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Nicole Bergot, "One Man's Trash…"

"One Man's Trash…"

Nicole Bergot, Newsday

Freegans say they dine well — and make an important political statement — by eating food thrown away by stores and restaurants.

Leaning over a black garbage bag on a recent cool night, Adam Weissman uses his bare hands to scoop steaming brown rice and veggies into a plastic container. Alongside him, two friends pull muffins, pasta and sweet potatoes, still warm from a hot buffet, from the pile of trash bags outside Lifethyme, a natural foods market in Greenwich Village.The trio meets at 9:30 p.m. — about the time grocery stores close and put their trash out — and rummage through one store's leftovers before moving on to the next. Picking through garbage bags, they fill their knapsacks with enough fruit, vegetables, loaves of bread and packaged goods to fully stock their shelves and refrigerators.

They're not homeless, and they have jobs. They call themselves freegans, and though some fill their fridges with food from garbage bins to save money, many choose not to buy food for philosophical reasons.

"Freegan" comes from the term vegan — a person who does not eat meat or animal products for health or ethical reasons. Freegans take it one step further by eating food thrown away by stores and restaurants, to avoid waste and limit their impact on the environment. They say that by not buying food, they're boycotting a capitalist consumer society that needlessly slaughters animals and harms the environment by mass-producing nonessential food, much of which ends up in landfills.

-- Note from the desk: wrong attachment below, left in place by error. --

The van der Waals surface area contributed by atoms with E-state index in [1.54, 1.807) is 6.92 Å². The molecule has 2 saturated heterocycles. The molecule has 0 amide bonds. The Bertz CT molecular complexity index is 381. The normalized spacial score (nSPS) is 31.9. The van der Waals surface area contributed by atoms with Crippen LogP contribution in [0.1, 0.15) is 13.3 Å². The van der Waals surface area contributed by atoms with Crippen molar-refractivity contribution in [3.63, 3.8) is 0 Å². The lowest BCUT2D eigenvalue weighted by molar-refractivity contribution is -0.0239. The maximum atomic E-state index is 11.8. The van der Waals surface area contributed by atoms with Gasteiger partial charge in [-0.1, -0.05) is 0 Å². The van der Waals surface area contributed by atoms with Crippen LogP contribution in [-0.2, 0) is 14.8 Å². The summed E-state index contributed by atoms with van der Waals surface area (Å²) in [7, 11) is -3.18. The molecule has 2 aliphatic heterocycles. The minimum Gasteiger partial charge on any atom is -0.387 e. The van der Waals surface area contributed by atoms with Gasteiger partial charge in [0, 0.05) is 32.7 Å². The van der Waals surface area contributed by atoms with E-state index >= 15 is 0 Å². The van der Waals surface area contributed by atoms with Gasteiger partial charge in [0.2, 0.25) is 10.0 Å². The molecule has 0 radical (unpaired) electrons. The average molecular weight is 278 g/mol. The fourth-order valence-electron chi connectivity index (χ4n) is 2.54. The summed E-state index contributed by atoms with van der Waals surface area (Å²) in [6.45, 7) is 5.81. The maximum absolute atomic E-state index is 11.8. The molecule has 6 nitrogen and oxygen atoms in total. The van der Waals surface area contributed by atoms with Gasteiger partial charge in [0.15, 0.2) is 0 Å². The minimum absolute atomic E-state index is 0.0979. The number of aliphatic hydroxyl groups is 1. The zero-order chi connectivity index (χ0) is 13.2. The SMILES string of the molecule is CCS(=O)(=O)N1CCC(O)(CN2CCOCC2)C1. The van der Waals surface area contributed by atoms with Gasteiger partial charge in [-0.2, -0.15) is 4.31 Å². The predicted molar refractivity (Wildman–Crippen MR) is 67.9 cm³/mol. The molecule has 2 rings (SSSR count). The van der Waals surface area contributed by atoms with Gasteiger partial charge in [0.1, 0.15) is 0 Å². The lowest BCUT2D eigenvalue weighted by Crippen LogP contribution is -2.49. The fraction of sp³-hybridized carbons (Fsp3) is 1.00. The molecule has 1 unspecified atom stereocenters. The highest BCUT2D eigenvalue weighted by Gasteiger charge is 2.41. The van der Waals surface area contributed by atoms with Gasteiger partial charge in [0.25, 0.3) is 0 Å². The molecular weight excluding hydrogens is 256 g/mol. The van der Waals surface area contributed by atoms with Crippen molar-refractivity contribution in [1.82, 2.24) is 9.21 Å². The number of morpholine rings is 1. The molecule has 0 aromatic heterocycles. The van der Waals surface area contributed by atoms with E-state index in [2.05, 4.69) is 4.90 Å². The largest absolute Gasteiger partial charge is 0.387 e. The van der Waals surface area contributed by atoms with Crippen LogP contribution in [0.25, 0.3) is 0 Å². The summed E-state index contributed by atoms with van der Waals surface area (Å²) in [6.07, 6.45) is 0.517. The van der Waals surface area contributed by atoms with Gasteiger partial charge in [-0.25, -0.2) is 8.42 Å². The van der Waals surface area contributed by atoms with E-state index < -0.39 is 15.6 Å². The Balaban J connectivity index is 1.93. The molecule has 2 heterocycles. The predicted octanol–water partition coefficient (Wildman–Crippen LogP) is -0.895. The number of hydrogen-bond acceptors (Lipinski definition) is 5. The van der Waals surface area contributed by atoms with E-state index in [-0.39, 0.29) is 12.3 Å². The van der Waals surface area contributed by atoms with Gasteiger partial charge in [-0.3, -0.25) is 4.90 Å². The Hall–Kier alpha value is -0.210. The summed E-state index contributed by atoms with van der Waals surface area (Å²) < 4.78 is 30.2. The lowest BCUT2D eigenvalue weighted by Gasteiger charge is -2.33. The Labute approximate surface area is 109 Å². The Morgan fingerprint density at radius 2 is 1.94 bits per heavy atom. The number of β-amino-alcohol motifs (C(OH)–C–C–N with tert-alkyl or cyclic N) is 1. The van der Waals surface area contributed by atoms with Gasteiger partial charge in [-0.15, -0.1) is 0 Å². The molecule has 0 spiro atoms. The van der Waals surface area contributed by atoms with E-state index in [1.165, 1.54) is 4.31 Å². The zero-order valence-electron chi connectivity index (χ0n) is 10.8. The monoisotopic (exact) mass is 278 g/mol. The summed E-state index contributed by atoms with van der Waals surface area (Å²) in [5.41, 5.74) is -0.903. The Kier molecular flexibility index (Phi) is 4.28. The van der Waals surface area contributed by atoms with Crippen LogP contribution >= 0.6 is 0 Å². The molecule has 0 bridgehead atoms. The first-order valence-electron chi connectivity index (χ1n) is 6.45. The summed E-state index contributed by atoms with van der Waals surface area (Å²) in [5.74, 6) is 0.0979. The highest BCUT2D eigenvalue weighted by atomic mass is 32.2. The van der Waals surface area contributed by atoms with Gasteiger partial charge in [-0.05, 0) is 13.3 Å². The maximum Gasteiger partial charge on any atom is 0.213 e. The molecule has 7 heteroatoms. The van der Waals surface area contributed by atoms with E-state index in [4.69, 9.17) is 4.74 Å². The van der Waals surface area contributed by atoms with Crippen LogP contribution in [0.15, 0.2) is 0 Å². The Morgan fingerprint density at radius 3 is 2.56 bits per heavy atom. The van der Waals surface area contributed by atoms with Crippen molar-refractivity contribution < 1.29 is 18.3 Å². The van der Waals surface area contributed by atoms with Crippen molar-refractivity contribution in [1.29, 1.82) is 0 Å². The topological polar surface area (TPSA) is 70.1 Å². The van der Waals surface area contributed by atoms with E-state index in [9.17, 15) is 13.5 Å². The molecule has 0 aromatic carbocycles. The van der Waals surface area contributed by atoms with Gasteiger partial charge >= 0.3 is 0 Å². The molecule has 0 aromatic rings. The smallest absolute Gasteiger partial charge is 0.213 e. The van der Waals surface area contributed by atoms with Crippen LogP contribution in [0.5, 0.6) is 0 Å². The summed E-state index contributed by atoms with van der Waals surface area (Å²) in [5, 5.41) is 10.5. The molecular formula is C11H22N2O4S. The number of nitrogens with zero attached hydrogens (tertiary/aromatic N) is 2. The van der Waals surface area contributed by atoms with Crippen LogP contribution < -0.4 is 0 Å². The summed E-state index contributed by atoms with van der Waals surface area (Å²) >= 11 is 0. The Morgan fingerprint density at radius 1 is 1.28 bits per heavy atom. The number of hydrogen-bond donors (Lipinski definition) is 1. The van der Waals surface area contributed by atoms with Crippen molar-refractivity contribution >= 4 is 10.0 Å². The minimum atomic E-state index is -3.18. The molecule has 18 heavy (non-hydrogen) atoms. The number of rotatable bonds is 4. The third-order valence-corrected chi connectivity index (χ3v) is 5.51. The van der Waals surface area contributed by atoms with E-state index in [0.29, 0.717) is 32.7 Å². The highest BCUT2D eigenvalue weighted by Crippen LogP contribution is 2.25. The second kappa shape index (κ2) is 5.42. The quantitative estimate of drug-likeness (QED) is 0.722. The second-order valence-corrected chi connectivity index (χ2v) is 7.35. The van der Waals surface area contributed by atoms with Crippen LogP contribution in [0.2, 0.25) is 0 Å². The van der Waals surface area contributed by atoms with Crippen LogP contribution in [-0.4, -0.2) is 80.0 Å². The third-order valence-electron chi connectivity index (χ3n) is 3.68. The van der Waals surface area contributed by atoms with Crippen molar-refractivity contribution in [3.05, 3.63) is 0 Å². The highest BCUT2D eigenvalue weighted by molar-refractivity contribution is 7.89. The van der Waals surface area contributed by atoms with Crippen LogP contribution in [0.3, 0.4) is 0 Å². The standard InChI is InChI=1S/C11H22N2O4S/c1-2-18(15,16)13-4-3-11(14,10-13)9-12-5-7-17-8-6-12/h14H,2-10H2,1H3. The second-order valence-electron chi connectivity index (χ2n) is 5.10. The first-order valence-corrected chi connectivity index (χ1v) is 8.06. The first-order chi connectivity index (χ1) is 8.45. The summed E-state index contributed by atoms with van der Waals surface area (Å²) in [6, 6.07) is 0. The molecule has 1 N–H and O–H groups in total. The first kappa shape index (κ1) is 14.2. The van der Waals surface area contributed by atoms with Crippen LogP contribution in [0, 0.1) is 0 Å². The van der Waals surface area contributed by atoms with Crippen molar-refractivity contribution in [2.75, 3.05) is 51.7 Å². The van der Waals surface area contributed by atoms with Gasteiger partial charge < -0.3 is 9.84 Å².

"It's about being aware of the insane waste by our culture of overproduction and overconsumption," says Weissman, 26, who wears oversized jeans and a baggy T-shirt he "recovered" from the trash. He is a part- time security guard and a full- time freegan. He and his friends salvage "large quantities of unsold items, not half-eaten food off someone's plate," Weissman says.

Trash du jour

He's lived on a diet made up almost entirely of trash for nine years, he says, and when he doesn't forage near his home in Hackensack, N.J., the trash of New York City provides him with more edible food than he can carry home.

Like Weissman, Alexis Cole, a 28-year-old jazz singer from Manhattan, rails against what she calls an unjust capitalist society gone mad with greed at the expense of the environment and other humans less fortunate than prosperous Americans. "This culture makes me sick," she says.

Dressed in a white top and blue cords — all recovered — Cole, who says she is writing a cookbook called "The Decadent Dumpster," rides her bike to choice grocery store garbage bins several times a week. On each trip she can count on filling the two baskets on her 21-speed with bags of lettuce and spinach, bread, bananas, apples, kale, bagels and packaged goods. It's more than enough for her and her two roommates, who, according to Cole, "have never eaten so well."

Tonight the freegans start at Garden of Eden, a Village health food store, where they find two whole fresh salmon in the trash outside, before heading west. They visit Century Market, Gristede's, Lifethyme and other food stores along the way, if the trash looks promising.

"After I started doing this I gained, like, 60 pounds," Weissman says. Now he's more careful about what he eats and bypasses the trash outside Dunkin' Donuts for the healthier bags filled with produce outside Gristede's.

He's not worried about the safety of the food; he says stores throw out goods long before they've gone bad. "When you throw out food from your refrigerator, it's at the point where it's gross," Weissman explains. "That's not the case with stores."